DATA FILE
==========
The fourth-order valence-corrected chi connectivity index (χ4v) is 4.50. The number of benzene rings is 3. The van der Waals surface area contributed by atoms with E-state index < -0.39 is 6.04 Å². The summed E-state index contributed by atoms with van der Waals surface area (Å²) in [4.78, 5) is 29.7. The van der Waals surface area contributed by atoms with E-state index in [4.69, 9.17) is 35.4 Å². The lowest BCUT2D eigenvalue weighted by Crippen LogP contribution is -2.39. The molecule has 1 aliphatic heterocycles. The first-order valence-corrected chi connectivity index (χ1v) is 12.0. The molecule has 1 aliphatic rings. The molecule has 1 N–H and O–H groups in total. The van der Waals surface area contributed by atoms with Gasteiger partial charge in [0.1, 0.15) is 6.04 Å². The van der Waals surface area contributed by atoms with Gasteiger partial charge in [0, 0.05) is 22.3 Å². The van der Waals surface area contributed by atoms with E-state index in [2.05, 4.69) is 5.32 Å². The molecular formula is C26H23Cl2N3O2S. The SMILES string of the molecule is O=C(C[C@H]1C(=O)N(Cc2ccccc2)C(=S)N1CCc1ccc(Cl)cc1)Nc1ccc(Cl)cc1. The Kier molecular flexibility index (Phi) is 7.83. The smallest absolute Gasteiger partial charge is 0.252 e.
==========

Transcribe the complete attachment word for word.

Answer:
The fourth-order valence-corrected chi connectivity index (χ4v) is 4.50. The number of benzene rings is 3. The van der Waals surface area contributed by atoms with E-state index < -0.39 is 6.04 Å². The summed E-state index contributed by atoms with van der Waals surface area (Å²) in [4.78, 5) is 29.7. The van der Waals surface area contributed by atoms with E-state index in [4.69, 9.17) is 35.4 Å². The lowest BCUT2D eigenvalue weighted by Crippen LogP contribution is -2.39. The molecule has 1 aliphatic heterocycles. The first-order valence-corrected chi connectivity index (χ1v) is 12.0. The molecule has 1 aliphatic rings. The molecule has 1 N–H and O–H groups in total. The van der Waals surface area contributed by atoms with Gasteiger partial charge in [0.1, 0.15) is 6.04 Å². The van der Waals surface area contributed by atoms with Gasteiger partial charge in [0, 0.05) is 22.3 Å². The van der Waals surface area contributed by atoms with E-state index in [2.05, 4.69) is 5.32 Å². The molecular formula is C26H23Cl2N3O2S. The SMILES string of the molecule is O=C(C[C@H]1C(=O)N(Cc2ccccc2)C(=S)N1CCc1ccc(Cl)cc1)Nc1ccc(Cl)cc1. The Kier molecular flexibility index (Phi) is 7.83. The smallest absolute Gasteiger partial charge is 0.252 e.